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Why Israel’s assault on Gaza fails the test for a just war

2014 July 31
by Paul Vallely

Israel is under attack and has a right to defend itself. But the argument “They fire rockets at us, so we fire back” is not enough. A morality of equivalence is not enough in determining whether a war is just.

Classically there are six Just War criteria. The first three demand that there must be just cause, good intention and legal authority. Israel can claim all those, though lawful authority is incomplete; Israel may be a democracy, but many Palestinians in the region are second-class citizens, and there is no wider authority from the United Nations.

But there are three other criteria which are more problematic. Every other way of resolving the problem must have been tried first. There must be a reasonable chance of military success. And the means used must be in proportion to the end that the war seeks to achieve. On these Israeli conduct is questionable.

It is not necessary to kill people to defend yourself. The Iron Dome defensive rocket shield shows that. The fact that some Israelis are sitting on the heights, eating popcorn, watching the “entertainment” below, as Gaza is bombarded, is also an effective demonstration of the imbalance of power. And the key area on which the Israeli case founders is proportionality.

Over 1,000 Palestinians have died compared with 56 Israelis, only three of them civilians. More Palestinian children have been killed than Hamas fighters. The paucity of the argument that ordinary people just have to move out of the line of fire (after warnings that a bombardment is imminent) has been exposed by the shelling of the UN shelter, despite UN officials giving the Israeli military the coordinates of the shelter no fewer than 12 times.

Responsibility grows commensurate with power. The Israeli army is the most powerful in the region. The country is backed by the world’s greatest power, the United States. Its Secretary of State may harbour private doubts, as was shown when a microphone picked up John Kerry’s off-air sarcasm about Israel’s self-justifications, but Washington continues to support Israel politically and financially.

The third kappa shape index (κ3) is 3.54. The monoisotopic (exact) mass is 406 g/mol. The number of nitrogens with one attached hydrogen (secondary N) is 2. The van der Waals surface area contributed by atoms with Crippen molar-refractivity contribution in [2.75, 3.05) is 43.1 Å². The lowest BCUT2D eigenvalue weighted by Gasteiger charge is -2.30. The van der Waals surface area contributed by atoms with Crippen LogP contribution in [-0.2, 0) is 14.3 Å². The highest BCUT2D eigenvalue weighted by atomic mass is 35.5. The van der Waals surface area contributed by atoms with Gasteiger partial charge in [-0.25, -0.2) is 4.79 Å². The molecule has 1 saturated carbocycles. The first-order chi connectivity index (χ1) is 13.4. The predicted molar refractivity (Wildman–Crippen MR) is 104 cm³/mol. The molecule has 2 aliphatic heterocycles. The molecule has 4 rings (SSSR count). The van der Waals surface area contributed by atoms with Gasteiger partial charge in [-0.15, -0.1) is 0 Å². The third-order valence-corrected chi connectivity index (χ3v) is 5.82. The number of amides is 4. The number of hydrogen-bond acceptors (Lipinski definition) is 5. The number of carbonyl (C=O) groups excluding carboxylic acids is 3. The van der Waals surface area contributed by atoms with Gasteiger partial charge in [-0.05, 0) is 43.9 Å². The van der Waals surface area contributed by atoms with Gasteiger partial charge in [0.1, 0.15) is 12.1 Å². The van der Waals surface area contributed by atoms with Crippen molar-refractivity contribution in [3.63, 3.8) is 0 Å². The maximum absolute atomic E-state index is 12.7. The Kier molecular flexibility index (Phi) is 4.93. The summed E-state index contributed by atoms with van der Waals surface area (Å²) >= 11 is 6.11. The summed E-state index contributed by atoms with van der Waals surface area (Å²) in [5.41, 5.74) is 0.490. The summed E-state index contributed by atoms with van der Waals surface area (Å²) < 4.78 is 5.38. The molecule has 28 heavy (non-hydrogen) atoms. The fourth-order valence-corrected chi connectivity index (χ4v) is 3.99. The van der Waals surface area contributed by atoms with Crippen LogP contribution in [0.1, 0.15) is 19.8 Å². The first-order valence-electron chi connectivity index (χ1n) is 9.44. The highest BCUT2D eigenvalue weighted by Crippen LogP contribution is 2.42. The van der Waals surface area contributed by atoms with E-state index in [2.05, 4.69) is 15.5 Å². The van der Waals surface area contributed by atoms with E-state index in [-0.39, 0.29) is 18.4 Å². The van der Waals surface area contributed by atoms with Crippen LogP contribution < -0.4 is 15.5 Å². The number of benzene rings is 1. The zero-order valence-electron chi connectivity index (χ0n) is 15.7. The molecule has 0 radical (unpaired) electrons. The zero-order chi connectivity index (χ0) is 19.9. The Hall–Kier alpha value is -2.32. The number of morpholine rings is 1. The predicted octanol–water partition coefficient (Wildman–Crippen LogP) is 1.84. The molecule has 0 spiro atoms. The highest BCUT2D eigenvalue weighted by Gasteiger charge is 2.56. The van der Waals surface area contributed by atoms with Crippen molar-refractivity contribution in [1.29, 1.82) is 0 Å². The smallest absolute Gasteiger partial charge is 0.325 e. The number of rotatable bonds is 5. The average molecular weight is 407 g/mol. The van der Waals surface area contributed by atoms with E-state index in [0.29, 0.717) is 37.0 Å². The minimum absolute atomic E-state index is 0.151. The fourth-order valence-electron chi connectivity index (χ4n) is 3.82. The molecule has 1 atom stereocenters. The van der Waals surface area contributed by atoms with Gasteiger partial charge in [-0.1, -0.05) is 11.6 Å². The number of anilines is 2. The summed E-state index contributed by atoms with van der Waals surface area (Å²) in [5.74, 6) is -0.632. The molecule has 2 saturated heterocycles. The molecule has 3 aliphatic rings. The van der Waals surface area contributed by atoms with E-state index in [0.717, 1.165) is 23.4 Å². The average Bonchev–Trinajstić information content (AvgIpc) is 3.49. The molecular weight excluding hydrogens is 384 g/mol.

There are interesting parallels on power and responsibility. Democracies have more responsibilities than dictatorships, just as adults have more responsibility than children; tit-for-tat does not work in parenting. States have more responsibility than individuals, which is why the terrible fiasco over botched executions in the US has such resonance; the victims’ families may demand ‘an eye for an eye’ but the state has a higher moral purpose than vengeance. It is also why it will not wash when Rome says “the percentage of paedophiles in the church is no greater than in the general population”; we expect the church to be better than the world to which it preaches.

In Gaza it is by no means certain that the policy of bombardment has a reasonable chance of success of Israel’s stated objectives of ending Hamas rockets. Uprisings in the occupied West Bank suggest things could get worse before they get than better.

All this suggests Israel has passed a tipping point and stands increasingly condemned in the court of international public opinion.


from the Church Times

One Response
  1. Peter O'Brien permalink
    July 31, 2014

    As ever, a succinct and clear analysis from Paul.

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